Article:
Osteoarthritis Caused by Inflammation, Not Wear and Tear on Joints
Osteoarthritis is caused by low-grade inflammation, not by wear and tear on the joints as previously thought, U.S. researchers say, according to UPI.
According to UPI, Dr. William Robinson of Stanford University School of Medicine said the finding offers hope that by targeting the inflammatory processes that occur early on in the development of osteoarthritis — well before it progresses to the point where symptoms appear — the condition might someday be preventable.
"It's a paradigm change," Robinson, the senior author of the study, said in a statement to UPI. "People in the field predominantly view osteoarthritis as a matter of simple wear and tear, like tires gradually wearing out on a car."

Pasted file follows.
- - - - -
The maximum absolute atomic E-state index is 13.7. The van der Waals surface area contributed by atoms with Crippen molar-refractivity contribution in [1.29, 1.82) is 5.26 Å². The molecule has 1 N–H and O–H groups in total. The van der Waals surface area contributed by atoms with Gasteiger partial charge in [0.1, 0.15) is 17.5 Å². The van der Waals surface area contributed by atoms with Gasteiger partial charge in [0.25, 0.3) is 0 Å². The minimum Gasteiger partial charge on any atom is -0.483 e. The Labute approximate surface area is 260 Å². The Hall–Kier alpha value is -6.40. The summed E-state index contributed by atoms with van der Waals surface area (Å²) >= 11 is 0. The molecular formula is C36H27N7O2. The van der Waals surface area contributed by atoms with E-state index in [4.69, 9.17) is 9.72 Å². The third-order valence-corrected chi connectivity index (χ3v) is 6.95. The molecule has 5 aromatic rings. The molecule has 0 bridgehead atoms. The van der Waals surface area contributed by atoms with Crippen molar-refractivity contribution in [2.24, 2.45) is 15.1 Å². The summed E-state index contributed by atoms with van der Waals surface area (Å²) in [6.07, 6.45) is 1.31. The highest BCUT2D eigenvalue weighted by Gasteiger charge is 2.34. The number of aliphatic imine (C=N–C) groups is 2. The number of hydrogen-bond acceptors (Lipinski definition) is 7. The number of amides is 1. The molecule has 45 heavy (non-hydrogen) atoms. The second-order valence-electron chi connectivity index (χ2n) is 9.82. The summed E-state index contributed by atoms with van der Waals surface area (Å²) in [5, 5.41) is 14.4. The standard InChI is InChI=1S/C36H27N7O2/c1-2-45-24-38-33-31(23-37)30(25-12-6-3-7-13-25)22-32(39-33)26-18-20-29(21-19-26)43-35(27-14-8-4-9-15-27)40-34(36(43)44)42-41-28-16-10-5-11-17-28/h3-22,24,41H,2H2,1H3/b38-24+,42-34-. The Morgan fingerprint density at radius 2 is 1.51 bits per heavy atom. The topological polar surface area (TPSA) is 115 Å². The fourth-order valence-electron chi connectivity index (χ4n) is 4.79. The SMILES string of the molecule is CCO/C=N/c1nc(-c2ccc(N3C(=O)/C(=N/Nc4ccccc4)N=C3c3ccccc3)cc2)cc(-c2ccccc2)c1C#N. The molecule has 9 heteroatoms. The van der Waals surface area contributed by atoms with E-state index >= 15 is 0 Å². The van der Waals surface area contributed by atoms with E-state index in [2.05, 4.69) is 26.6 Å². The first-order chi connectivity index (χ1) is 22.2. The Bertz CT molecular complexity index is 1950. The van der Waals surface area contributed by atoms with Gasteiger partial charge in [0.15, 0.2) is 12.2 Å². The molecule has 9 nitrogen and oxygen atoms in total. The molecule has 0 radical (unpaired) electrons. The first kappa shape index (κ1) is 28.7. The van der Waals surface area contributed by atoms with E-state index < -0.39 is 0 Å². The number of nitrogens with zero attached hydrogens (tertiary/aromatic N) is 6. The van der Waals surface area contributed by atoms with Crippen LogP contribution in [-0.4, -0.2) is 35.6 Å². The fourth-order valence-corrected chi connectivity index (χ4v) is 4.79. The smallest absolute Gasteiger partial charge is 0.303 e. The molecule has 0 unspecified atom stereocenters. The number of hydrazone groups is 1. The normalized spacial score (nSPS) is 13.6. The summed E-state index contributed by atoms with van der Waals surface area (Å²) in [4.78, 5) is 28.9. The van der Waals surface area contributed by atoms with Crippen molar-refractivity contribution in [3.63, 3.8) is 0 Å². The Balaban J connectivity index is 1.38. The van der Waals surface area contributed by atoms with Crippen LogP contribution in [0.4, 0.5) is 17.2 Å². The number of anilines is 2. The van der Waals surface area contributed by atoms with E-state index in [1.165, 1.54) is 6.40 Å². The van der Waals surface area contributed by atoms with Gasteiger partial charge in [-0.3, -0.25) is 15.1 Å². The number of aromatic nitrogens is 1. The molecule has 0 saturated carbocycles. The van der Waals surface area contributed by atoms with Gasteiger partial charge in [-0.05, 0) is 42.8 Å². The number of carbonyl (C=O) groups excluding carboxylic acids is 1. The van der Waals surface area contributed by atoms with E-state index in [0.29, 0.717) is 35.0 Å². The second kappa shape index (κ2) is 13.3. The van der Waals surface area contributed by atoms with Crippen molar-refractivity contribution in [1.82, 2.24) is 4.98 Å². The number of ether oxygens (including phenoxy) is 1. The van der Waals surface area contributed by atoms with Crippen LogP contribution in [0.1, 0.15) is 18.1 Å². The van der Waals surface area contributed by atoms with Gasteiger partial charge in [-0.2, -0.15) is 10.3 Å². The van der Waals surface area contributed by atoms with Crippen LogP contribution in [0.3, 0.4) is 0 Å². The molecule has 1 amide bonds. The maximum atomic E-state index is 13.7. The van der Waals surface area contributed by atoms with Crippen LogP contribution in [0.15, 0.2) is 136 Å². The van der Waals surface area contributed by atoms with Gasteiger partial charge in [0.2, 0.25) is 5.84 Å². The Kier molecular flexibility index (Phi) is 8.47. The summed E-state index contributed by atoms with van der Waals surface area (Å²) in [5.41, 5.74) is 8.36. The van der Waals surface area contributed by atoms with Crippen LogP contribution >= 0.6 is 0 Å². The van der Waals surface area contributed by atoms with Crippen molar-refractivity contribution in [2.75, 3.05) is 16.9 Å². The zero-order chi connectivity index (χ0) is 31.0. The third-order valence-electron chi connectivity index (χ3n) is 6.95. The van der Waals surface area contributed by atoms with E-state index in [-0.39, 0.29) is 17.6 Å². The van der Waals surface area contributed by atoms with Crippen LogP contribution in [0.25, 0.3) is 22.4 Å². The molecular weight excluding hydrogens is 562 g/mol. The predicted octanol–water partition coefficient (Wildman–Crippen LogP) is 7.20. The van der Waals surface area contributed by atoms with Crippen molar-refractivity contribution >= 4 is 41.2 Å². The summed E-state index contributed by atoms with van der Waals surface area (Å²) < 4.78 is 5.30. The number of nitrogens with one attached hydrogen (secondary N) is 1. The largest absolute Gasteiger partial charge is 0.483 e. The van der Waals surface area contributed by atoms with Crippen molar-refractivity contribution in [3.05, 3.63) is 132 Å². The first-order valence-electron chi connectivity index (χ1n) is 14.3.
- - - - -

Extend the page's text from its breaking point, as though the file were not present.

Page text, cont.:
It has long been known that osteoarthritic joint tissues host an increased number of migratory inflammatory cells and of some of the substances these cells secrete — "not nearly as much as in the case of rheumatoid arthritis, which is clearly an autoimmune disease, but enough to make us wonder if inflammation is also a major player in osteoarthritis as well," Robinson said, according to UPI.
Robinson's team said that the increased numbers of inflammatory proteins early in the progress of osteoarthritis suggests that inflammation might be a driver, rather than a secondary consequence, of the disease, according to UPI.
The finding appears in the journal Nature Medicine